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Frederick H. Dyer, Compendium of the War of the Rebellion: Regimental Histories 192 192 Browse Search
Thomas Wentworth Higginson, Massachusetts in the Army and Navy during the war of 1861-1865, vol. 2 22 22 Browse Search
Capt. Calvin D. Cowles , 23d U. S. Infantry, Major George B. Davis , U. S. Army, Leslie J. Perry, Joseph W. Kirkley, The Official Military Atlas of the Civil War 11 11 Browse Search
Col. O. M. Roberts, Confederate Military History, a library of Confederate States Military History: Volume 12.1, Alabama (ed. Clement Anselm Evans) 9 9 Browse Search
Harper's Encyclopedia of United States History (ed. Benson Lossing) 8 8 Browse Search
William F. Fox, Lt. Col. U. S. V., Regimental Losses in the American Civil War, 1861-1865: A Treatise on the extent and nature of the mortuary losses in the Union regiments, with full and exhaustive statistics compiled from the official records on file in the state military bureaus and at Washington 7 7 Browse Search
J. William Jones, Christ in the camp, or religion in Lee's army 5 5 Browse Search
The Photographic History of The Civil War: in ten volumes, Thousands of Scenes Photographed 1861-65, with Text by many Special Authorities, Volume 10: The Armies and the Leaders. (ed. Francis Trevelyan Miller) 5 5 Browse Search
The Photographic History of The Civil War: in ten volumes, Thousands of Scenes Photographed 1861-65, with Text by many Special Authorities, Volume 8: Soldier Life and Secret Service. (ed. Francis Trevelyan Miller) 5 5 Browse Search
Benson J. Lossing, Pictorial Field Book of the Civil War. Volume 3. 5 5 Browse Search
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Browsing named entities in John Esten Cooke, Wearing of the Gray: Being Personal Portraits, Scenes, and Adventures of War.. You can also browse the collection for November, 1863 AD or search for November, 1863 AD in all documents.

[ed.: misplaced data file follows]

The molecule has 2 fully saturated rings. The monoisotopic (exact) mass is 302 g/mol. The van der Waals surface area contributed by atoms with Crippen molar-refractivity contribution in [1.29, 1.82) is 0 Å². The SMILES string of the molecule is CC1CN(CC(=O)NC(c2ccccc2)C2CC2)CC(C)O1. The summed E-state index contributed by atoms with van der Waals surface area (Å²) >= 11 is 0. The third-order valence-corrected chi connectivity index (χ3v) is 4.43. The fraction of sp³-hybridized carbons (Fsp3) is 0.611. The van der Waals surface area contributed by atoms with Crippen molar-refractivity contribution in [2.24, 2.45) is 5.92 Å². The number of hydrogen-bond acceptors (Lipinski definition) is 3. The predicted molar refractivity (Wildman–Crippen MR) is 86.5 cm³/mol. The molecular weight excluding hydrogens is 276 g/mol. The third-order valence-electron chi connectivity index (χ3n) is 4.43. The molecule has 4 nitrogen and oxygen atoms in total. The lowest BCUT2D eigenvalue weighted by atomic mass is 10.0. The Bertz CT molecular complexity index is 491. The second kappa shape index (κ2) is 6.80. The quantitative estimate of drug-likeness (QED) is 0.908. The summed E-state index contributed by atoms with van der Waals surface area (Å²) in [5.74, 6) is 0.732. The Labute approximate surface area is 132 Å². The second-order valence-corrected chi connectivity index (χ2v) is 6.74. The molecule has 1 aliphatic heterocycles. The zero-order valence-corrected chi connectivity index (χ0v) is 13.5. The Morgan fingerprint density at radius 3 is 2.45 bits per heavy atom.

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John Esten Cooke, Wearing of the Gray: Being Personal Portraits, Scenes, and Adventures of War., Facetiae of the camp: souvenirs of a C. S. Officer. (search)
why General Pleasanton of the U. S. Army had been sent to Georgia? --a dispatch by signal from corps headquarters having communicated that intelligence. Grand tableau when the affair was explained! General Stuart had signalled: Meade's Headquarters are at Wallack's, and Pleasanton's at Cumberland George's --names of persons residing near Culpeper Court-house. The signal flags had said: Meade's headquarters are at Wallack's, and Pleasanton's at Cumberland Georgia! Ii. In November, 1863, Lieutenant — was in an old deserted mansion near Culpeper Court-house, with some prisoners confined in the upper rooms; the enemy not being far distant. While waiting, a blaze shot up from a fire which some soldiers had kindled near, and threw the shadow of the Lieutenant on the wall. Thinking the shadow was a human being he called out: Halt! there! No reply from the intruder. Answer, or I fire! The same silence-when the Lieutenant drew a pistol from his belt. The s
him, and then fled before the tremendous onslaught of rebel cavalry, whereupon the adventurous scout passed through at a thundering gallop, drove the picket before him, and adroitly slipping, at the opportune moment, into some by-path of the woods, was within the lines. When the enemy made a stand at the next rising ground to receive the expected charge, none came. When they returned to look for S--, he had disappeared. But to come to the incident I design narrating. It was in November, 1863, when the Federal army lay around Culpeper Court-House and Mitchell's Station, that S — was sent on a scout to ascertain the number, position, and movements of the Federal forces. Taking with him two companions, he crossed the upper Rapidan, passed the Confederate cavalry pickets, and carefully worked his way toward Mitchell's Station. General Meade had pushed forward his lines to this point a few days before-or rather established large camps there-and this fact, visible from Clark's m